There is something beautiful about perseverance, and working on things until 1. they are finished, 2. your goals are met, 3. your dreams come true. Life is a spectacularly straight line…in the abstract.
However, the real word lacks the simple linearity of fairy tales or movies. Quitting, while not very glamorous, can be quite useful. (And of course quitting can be also be spectacular, dramatic, and satisfying — think: the dumping of the cheating spouse, the quitting of the dehumanizing job, the rebellion against Evil in any of its forms.). But most of the time the desire to quit makes a person feel sorta pitiful.
Yes, I am “a person.” Who has quit a lot of things. Who feels sorta pitiful.
The first half of my life I was a wind-up, go-getting, never-quitting wonder. The more hard work something took, the more it seemed worth my time and effort. Nothing good could be mine, I believed, without significant expenditures of energy.
All that work can make you too tired to enjoy things. Especially when life gets harder and you get older. There’s more to think about than your own goals and dreams. Sometimes very bad things need to be faced.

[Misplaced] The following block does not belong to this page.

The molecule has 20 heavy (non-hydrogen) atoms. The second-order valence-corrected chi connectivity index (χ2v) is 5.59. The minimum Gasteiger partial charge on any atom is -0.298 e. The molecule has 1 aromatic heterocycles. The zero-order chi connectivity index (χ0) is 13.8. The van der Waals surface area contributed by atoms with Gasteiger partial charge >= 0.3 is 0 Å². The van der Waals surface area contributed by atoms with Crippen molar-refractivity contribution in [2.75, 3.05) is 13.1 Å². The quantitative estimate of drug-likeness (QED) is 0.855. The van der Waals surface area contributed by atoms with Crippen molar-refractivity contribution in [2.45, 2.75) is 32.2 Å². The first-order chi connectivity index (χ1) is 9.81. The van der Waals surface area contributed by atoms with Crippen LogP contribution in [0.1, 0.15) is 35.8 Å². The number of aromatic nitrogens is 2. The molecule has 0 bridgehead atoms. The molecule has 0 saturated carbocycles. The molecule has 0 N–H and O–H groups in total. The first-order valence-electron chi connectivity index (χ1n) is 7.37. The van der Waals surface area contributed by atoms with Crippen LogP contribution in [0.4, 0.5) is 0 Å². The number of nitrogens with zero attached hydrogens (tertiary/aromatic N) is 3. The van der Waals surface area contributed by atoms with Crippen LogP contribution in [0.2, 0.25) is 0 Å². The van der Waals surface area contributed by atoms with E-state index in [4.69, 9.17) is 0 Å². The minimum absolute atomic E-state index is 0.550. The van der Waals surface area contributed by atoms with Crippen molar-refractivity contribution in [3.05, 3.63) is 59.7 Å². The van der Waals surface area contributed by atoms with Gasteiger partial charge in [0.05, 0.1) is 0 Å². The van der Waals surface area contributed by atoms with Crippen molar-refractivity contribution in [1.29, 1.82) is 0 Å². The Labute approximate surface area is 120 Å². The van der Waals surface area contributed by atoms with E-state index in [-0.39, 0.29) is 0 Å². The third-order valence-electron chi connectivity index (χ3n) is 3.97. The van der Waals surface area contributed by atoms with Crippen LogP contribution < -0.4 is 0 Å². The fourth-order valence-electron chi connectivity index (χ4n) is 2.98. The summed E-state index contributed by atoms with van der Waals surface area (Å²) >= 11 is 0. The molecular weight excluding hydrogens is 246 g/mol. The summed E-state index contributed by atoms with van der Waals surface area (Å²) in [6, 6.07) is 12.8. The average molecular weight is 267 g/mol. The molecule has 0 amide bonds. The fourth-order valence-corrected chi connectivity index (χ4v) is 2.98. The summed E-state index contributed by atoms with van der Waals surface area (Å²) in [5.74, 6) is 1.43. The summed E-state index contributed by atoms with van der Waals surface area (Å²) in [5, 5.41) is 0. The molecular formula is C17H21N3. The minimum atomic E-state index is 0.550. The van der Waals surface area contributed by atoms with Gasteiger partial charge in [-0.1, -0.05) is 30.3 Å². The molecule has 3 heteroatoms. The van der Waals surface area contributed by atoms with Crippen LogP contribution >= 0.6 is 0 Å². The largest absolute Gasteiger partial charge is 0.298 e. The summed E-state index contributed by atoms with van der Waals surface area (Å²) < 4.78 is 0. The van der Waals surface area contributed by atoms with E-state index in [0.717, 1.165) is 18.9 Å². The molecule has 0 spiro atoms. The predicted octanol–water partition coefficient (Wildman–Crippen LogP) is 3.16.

Exhaustion makes it easier to let things slide. Suddenly, not everything has to be perfect — even less than less than perfect is enough. If you don’t do all the things you think you want to, it’s okay. The world doesn’t end. Most people don’t notice or care. You make a deal between you and yourself and no one knows about it. You keep moving and find other things to do. Fun things. Distracting things. Good and bad things. Sometimes you even forget what you thought you wanted. Because of all the things.
Time passes, you’re better rested, and you think you’ve gained some perspective. Maybe you have an epiphany. Perhaps you grow up a little.
You notice things (all the things!) are amiss. You’ve forgotten what you once wanted to do. You’ve lost your way. You don’t really know where you are, or how you got there. You’ve become a little (you hate to say it, but you take a deep breath) lazy. Complacent. Cowardly.
What’s the answer when you don’t know what the question is?
“Keep moving forward” is my best guess. It seems to apply in so many situations. So it’s the answer I’m sticking with, at least for now.